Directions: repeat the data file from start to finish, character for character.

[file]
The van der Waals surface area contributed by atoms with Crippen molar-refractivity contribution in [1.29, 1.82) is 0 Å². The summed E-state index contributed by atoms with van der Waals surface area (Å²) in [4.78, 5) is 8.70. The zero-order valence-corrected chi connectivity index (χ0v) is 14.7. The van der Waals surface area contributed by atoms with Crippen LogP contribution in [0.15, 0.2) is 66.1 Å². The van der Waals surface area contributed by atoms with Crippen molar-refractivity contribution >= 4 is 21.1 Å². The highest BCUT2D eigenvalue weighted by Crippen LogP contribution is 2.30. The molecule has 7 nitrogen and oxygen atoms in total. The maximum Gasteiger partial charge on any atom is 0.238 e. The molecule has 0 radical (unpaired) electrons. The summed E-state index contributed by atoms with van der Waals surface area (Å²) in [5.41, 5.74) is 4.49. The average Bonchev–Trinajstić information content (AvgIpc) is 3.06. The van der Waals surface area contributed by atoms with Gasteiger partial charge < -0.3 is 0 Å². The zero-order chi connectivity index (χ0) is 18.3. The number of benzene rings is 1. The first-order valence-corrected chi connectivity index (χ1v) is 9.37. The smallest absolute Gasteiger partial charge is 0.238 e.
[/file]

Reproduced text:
The van der Waals surface area contributed by atoms with Crippen molar-refractivity contribution in [1.29, 1.82) is 0 Å². The summed E-state index contributed by atoms with van der Waals surface area (Å²) in [4.78, 5) is 8.70. The zero-order valence-corrected chi connectivity index (χ0v) is 14.7. The van der Waals surface area contributed by atoms with Crippen LogP contribution in [0.15, 0.2) is 66.1 Å². The van der Waals surface area contributed by atoms with Crippen molar-refractivity contribution >= 4 is 21.1 Å². The highest BCUT2D eigenvalue weighted by Crippen LogP contribution is 2.30. The molecule has 7 nitrogen and oxygen atoms in total. The maximum Gasteiger partial charge on any atom is 0.238 e. The molecule has 0 radical (unpaired) electrons. The summed E-state index contributed by atoms with van der Waals surface area (Å²) in [5.41, 5.74) is 4.49. The average Bonchev–Trinajstić information content (AvgIpc) is 3.06. The van der Waals surface area contributed by atoms with Gasteiger partial charge < -0.3 is 0 Å². The zero-order chi connectivity index (χ0) is 18.3. The number of benzene rings is 1. The first-order valence-corrected chi connectivity index (χ1v) is 9.37. The smallest absolute Gasteiger partial charge is 0.238 e.